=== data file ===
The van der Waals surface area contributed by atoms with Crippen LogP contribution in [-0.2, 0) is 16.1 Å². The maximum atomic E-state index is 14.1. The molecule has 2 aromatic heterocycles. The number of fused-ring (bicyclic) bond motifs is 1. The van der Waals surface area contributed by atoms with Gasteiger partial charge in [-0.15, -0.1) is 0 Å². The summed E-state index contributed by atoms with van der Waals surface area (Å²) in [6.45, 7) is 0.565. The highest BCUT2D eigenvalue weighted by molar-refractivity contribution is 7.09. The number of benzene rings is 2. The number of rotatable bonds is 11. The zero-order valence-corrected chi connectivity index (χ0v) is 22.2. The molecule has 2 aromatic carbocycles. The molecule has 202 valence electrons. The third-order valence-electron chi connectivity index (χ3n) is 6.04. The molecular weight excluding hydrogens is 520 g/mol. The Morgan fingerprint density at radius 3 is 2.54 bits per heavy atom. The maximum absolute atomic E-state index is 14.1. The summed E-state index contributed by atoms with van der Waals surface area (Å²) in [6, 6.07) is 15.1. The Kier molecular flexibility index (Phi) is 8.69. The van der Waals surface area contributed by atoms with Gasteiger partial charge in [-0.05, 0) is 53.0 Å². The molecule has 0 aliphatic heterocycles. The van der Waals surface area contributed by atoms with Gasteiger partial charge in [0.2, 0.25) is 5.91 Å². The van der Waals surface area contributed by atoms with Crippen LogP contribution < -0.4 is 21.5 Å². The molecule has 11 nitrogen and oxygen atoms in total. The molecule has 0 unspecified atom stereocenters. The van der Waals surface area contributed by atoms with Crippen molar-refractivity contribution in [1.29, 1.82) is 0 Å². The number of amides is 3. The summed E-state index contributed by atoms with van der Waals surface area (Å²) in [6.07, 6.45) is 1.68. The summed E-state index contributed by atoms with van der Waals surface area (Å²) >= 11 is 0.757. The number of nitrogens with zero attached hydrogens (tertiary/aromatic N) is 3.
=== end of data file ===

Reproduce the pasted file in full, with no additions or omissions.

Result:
The van der Waals surface area contributed by atoms with Crippen LogP contribution in [-0.2, 0) is 16.1 Å². The maximum atomic E-state index is 14.1. The molecule has 2 aromatic heterocycles. The number of fused-ring (bicyclic) bond motifs is 1. The van der Waals surface area contributed by atoms with Gasteiger partial charge in [-0.15, -0.1) is 0 Å². The summed E-state index contributed by atoms with van der Waals surface area (Å²) in [6.45, 7) is 0.565. The highest BCUT2D eigenvalue weighted by molar-refractivity contribution is 7.09. The number of benzene rings is 2. The number of rotatable bonds is 11. The zero-order valence-corrected chi connectivity index (χ0v) is 22.2. The molecule has 2 aromatic carbocycles. The molecule has 202 valence electrons. The third-order valence-electron chi connectivity index (χ3n) is 6.04. The molecular weight excluding hydrogens is 520 g/mol. The Morgan fingerprint density at radius 3 is 2.54 bits per heavy atom. The maximum absolute atomic E-state index is 14.1. The summed E-state index contributed by atoms with van der Waals surface area (Å²) in [6, 6.07) is 15.1. The Kier molecular flexibility index (Phi) is 8.69. The van der Waals surface area contributed by atoms with Gasteiger partial charge in [-0.05, 0) is 53.0 Å². The molecule has 0 aliphatic heterocycles. The van der Waals surface area contributed by atoms with Gasteiger partial charge in [0.2, 0.25) is 5.91 Å². The van der Waals surface area contributed by atoms with Crippen LogP contribution < -0.4 is 21.5 Å². The molecule has 11 nitrogen and oxygen atoms in total. The molecule has 0 unspecified atom stereocenters. The van der Waals surface area contributed by atoms with Crippen molar-refractivity contribution in [1.29, 1.82) is 0 Å². The number of amides is 3. The summed E-state index contributed by atoms with van der Waals surface area (Å²) in [6.07, 6.45) is 1.68. The summed E-state index contributed by atoms with van der Waals surface area (Å²) >= 11 is 0.757. The number of nitrogens with zero attached hydrogens (tertiary/aromatic N) is 3.